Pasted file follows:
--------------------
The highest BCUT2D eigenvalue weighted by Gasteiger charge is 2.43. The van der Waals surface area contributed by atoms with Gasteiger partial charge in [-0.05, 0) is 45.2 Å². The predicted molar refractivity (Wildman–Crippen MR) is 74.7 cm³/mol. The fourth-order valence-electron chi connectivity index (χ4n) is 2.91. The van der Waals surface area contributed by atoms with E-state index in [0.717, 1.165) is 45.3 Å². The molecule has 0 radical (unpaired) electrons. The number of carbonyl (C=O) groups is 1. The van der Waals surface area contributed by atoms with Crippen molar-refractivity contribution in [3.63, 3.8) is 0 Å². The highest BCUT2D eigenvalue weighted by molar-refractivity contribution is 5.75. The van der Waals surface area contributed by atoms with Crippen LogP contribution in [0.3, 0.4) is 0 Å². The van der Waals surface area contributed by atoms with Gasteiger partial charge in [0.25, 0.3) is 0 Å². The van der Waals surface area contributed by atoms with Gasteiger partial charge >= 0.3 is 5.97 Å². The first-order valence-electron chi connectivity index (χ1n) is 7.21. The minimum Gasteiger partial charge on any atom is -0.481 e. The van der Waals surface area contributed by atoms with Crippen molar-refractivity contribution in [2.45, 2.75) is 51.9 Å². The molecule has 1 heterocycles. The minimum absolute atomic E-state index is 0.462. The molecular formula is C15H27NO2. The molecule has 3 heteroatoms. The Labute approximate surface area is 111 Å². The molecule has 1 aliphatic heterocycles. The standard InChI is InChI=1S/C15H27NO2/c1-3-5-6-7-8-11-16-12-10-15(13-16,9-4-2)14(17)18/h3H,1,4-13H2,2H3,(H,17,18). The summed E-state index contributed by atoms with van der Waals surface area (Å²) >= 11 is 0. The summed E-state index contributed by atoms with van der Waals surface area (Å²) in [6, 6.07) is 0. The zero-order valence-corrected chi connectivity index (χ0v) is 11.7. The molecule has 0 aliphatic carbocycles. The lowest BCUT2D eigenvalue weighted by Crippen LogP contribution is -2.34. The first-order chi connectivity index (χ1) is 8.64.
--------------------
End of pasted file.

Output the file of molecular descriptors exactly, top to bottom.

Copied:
The highest BCUT2D eigenvalue weighted by Gasteiger charge is 2.43. The van der Waals surface area contributed by atoms with Gasteiger partial charge in [-0.05, 0) is 45.2 Å². The predicted molar refractivity (Wildman–Crippen MR) is 74.7 cm³/mol. The fourth-order valence-electron chi connectivity index (χ4n) is 2.91. The van der Waals surface area contributed by atoms with E-state index in [0.717, 1.165) is 45.3 Å². The molecule has 0 radical (unpaired) electrons. The number of carbonyl (C=O) groups is 1. The van der Waals surface area contributed by atoms with Crippen molar-refractivity contribution in [3.63, 3.8) is 0 Å². The highest BCUT2D eigenvalue weighted by molar-refractivity contribution is 5.75. The van der Waals surface area contributed by atoms with Crippen LogP contribution in [0.3, 0.4) is 0 Å². The van der Waals surface area contributed by atoms with Gasteiger partial charge in [0.25, 0.3) is 0 Å². The van der Waals surface area contributed by atoms with Gasteiger partial charge >= 0.3 is 5.97 Å². The first-order valence-electron chi connectivity index (χ1n) is 7.21. The minimum Gasteiger partial charge on any atom is -0.481 e. The van der Waals surface area contributed by atoms with Crippen molar-refractivity contribution in [2.45, 2.75) is 51.9 Å². The molecule has 1 heterocycles. The minimum absolute atomic E-state index is 0.462. The molecular formula is C15H27NO2. The molecule has 3 heteroatoms. The Labute approximate surface area is 111 Å². The molecule has 1 aliphatic heterocycles. The standard InChI is InChI=1S/C15H27NO2/c1-3-5-6-7-8-11-16-12-10-15(13-16,9-4-2)14(17)18/h3H,1,4-13H2,2H3,(H,17,18). The summed E-state index contributed by atoms with van der Waals surface area (Å²) >= 11 is 0. The summed E-state index contributed by atoms with van der Waals surface area (Å²) in [6, 6.07) is 0. The zero-order valence-corrected chi connectivity index (χ0v) is 11.7. The molecule has 0 aliphatic carbocycles. The lowest BCUT2D eigenvalue weighted by Crippen LogP contribution is -2.34. The first-order chi connectivity index (χ1) is 8.64.